A well-grounded transdisciplinary research approach allowed an in-depth analysis of kitchen processes and the determination of requirements and challenges specific for kitchen settings. Implemented in cooperation with several catering companies, the tool was constantly revised to improve its consistency, as well as its user-friendliness in and relevance for canteen operations.
The tool can serve either as an internal monitoring instrument or as an instrument to generate information about meals for the end customer. In carrying out the assessment, the data on meal ingredients are inserted in an excel spreadsheet. The results are generated automatically and a rating as “recommendable”, “restrictively recommendable” or “not recommendable” appears. Each sustainability dimension (ecology, social, health, economy) is composed of several indicators which form a combined rating, and the meal also receives an overall score.
After the assessment has been carried out, the results can be used in manifold ways. It was a vital part of the design of the tool to display the results in an appealing manner, keeping in mind the option to utilize the tool for marketing purposes. The NAHGAST tool shows the impact of the used ingredients on the different sustainability dimensions in the wider life-cycle context for a single meal in the form of a score. Additionally, the NAHGAST results can be translated into a label Figure 1 exemplifies.
The findings can be used for further interventions with customers, e.g., “nudges” (like the alternative presentation of food), translation into a label, and communication of sustainability-related information on the meals in order to find out how the customers react towards the single assessed meal. It is now possible to compare the impact of the used ingredients on sustainability dimensions in the wider life-cycle context between different meals. The meal assessment can lead to an optimization of the ingredients of one meal, in order to minimize the negative impact of the used ingredients on sustainability dimensions in the wider life-cycle context. This can happen by: (a) Changing the qualities of ingredients, (b) changing recipes, or (c) changing the menu.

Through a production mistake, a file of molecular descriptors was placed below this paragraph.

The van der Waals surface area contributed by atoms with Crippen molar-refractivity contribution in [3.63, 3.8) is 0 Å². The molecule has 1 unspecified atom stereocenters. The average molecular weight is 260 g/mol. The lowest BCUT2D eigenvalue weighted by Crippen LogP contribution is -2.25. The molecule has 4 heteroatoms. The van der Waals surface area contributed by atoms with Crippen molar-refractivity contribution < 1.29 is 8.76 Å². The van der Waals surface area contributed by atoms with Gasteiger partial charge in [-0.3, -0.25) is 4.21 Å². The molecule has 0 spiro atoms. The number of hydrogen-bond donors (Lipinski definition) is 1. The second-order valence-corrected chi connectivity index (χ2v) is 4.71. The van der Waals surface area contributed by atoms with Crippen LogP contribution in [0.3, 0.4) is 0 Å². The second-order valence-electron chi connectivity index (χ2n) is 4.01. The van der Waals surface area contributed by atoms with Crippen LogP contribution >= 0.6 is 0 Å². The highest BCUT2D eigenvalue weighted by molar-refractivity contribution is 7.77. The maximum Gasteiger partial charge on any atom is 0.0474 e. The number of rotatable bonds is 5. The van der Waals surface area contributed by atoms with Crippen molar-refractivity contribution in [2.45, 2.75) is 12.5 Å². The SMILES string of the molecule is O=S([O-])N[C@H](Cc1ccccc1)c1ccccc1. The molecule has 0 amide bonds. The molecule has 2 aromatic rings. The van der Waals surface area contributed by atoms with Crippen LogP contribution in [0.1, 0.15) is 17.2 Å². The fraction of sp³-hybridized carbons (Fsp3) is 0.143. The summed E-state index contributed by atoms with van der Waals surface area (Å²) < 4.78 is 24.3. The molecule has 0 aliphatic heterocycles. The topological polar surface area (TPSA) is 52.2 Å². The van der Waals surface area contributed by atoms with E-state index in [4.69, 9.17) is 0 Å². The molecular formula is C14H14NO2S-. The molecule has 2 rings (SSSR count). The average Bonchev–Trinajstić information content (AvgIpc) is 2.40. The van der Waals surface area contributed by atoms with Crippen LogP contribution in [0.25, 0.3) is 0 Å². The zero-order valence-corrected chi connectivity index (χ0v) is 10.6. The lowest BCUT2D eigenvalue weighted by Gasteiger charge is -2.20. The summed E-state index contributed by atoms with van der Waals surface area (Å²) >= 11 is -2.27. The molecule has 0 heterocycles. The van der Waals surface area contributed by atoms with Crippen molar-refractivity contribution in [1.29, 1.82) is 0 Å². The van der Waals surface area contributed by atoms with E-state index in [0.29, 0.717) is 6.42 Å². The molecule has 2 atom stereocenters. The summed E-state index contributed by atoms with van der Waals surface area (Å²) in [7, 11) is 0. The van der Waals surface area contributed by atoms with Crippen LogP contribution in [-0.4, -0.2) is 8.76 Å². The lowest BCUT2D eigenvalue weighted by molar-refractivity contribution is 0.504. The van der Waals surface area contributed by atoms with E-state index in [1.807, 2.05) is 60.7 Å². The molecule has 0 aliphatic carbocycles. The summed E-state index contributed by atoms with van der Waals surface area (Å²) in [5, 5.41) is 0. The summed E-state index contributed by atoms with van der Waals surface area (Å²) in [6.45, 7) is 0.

3.3. BiNKA: Characteristics of SA

3.3.1. External (Context) Features—Goals and Subjects

The overall goal of the sustainability assessment in the BiNKA project was to construct a questionnaire assessing the sustainability of individuals’ consumption behaviors in two different consumption areas (food and clothing). This measure was then used to analyze the effects of the intervention (mindfulness training) on participants. Individual consumption behaviors were selected according to three dimensions: Consumption area (food and clothing), consumption phase (acquisition, usage and disposal) and sustainability impact (ecologic and socio-economic). Within the construction of the assessment instrument (questionnaire), those behaviors with the highest impact were considered.
At the heart of the BiNKA project was an intervention study that focused on the effects of a consumption-specific mindfulness training on participants. Hence, the subject of assessment was individual consumption behavior. In the wider sustainability context, the assessment involved ecological, social, health-related, and economic indicators.

3.3.2. Internal (Design) Features—Methods and Steps

In the assessment procedure, the sustainability of individual consumption behaviors were defined in an impact-oriented perspective by the effects of the behaviors on outer ecological (planetary boundaries) and inner socio-economic (minimum social standards) conditions, as suggested by the Doughnut model [26]. As argued elsewhere [27], both conditions need further concrete criteria to measure the sustainability impacts of consumer behaviors. An influential approach to assess ecological conditions is the planetary boundaries framework, which identifies nine essential life support systems [28,29]. Another prominent approach to assess ecological impacts is footprint methodology. This has been used to calculate general ecological [30], carbon [31] or integrated footprints [32]. Possibly, even more diverse and controversial are approaches that attempt to measure and evaluate impacts on the socio-economic dimension of sustainability [33]. Two much-discussed approaches on the question of what conditions people need, in order to thrive and lead a good life, are the capability approach [34] or matrices of objective or fundamental human needs [35]. These serve as the basis to derive concrete indicators, such as safety, food security and household goods (living standards) or jobs and income (livelihood) [36]. Table 4 provides an overview of how sustainability impact dimensions, theoretical approaches, criteria, indicators, and specific behaviors are interrelated.
The assessment tool was developed in four steps (as described in Reference [27]): The definition of (1) the sustainability dimension(s), (2) consumption area(s), and (3) consumption phase(s) of interest, and finally the (4) selection of consumption behaviors with the highest impact in the chosen dimension/area/phase. We focused our assessment on the two boundaries of ecologic and socio-economic sustainability [26] (Step 1). Both dimensions have been addressed in the intervention. With regard to consumption areas, we focused on food and clothing (Step 2). Our assessment included the consumption phases (Step 3) of acquisition, usage, and disposal. To select those behaviors with the greatest sustainability impact for each consumption area and phase (Step 4), we reviewed items used in other scales [37,38], and classified them according to the sustainability dimensions of Step 1. In the following, we present how we used this approach to identify high-impact behaviors for food consumption (as presented in greater detail in Reference [27]).